nightowl22366
 
A riddle wrapped in a mystery inside an enigma...
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    • nightowl22366

      I’ll answer you the same way I answered other people to say this:
      Only if you don’t put them equator to equator. Many (especially Saturn) are much wider at their equators than they are measured the other way (across the poles).
      It’s discussed in the comments on this article:
      http://www.universetoday.com/115672/you-could-fit-all-the-planets-between-the-earth-and-the-moon/
      The huge variances are covered in this article:
      http://www.universetoday.com/33962/diameters-of-the-planets/
      For example, Saturn is 10,000 Km wider around the equator than it is across the poles. That means it alone would take up the 4+ Km that is “spare” and still need another 5+ Km that wouldn’t be available.
      There is also the fact that the moon is at different distances from us at apogee than it is at perigee.
      So, one must be very careful when one is doing this hypothetical jigsaw puzzle, or it doesn’t work. ;-)

    • nightowl22366

      “For this graphic, Venus and the Earth are assumed to be in coplanar concentric perfect circular orbits” (which they definitely are not) “around the sun (with Venus’ orbit having a radius of 0.724 AU), and Venus’ and Earth’s orbital periods are assumed to be in an exact 8:13 ratio” (which they are not). The resulting 5-fold symmetric curve is sometimes called a ‘pentagram’ ” (though it has little resemblance to a conventional 5-pointed star).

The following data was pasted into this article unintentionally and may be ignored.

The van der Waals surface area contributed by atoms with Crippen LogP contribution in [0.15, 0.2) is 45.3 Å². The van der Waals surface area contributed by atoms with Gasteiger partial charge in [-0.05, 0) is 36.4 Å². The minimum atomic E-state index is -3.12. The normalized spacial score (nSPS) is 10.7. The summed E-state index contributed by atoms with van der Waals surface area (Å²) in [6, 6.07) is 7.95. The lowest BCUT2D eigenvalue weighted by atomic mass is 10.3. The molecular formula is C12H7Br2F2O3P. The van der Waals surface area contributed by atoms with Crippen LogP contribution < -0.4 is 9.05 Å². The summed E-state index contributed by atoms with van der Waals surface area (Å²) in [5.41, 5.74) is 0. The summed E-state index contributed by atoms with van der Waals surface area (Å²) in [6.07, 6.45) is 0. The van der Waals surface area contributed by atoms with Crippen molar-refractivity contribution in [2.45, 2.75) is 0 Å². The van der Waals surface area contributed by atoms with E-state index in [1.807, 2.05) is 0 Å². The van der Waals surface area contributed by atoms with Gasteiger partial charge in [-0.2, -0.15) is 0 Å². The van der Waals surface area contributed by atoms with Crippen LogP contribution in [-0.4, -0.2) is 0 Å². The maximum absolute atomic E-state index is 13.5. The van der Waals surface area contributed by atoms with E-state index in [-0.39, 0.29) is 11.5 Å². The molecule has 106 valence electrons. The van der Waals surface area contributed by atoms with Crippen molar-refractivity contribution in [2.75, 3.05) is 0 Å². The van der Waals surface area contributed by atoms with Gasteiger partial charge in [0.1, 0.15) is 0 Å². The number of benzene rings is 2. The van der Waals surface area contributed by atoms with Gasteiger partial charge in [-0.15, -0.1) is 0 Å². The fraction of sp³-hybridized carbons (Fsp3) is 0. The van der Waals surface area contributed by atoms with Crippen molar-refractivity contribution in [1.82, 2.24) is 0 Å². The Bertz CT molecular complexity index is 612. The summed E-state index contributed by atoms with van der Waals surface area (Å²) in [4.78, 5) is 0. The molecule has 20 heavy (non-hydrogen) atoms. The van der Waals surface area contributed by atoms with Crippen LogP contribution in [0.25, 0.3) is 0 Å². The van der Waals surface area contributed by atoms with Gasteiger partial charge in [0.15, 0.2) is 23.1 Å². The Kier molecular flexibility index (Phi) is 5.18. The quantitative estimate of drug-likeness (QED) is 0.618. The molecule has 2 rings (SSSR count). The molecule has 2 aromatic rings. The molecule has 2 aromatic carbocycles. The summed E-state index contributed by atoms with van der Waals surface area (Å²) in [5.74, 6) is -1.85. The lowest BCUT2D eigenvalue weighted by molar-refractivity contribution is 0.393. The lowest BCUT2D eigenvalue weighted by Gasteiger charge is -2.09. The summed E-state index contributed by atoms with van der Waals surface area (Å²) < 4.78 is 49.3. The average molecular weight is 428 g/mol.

So, that’s rather a stretch. All of it.

    • nightowl22366

      Are you using the amount of ALL the elements in a marshmallow in this calculation, the amount of each element in a molecule of sugar in a marshmallow’s content, the amount of oxygen in it, the amount of carbon in it, or are you just using the marshmallow itself as a unit, pretending it is a single oxygen atom, then multiplying it by Avogrado’s Constant?
      A mole of anything on the Periodic Table is different from a mole of any other element on the Periodic Table, and a marshmallow is made up of many different elements. So, if you just calculated how many marshmallows deep we’d be buried in if you dumped 6.02214179×10^23 marshmallows on the planet, you didn’t figure out how deep we’d be buried in marshmallows if “the earth were covered in 1 mole of marshmallows…” http://chemwiki.ucdavis.edu/Physical_Chemistry/Atomic_Theory/The_Mole_and_Avogadro%27s_Constant

    • nightowl22366

      Not really. That is ONLY the case with stars billions of light years away from us. Not all stars, and not even all the stars you see when you go outside at night and look up to the skies, even if you’re lucky enough to be far away from the light pollution of a city, where many more stars are visible to you.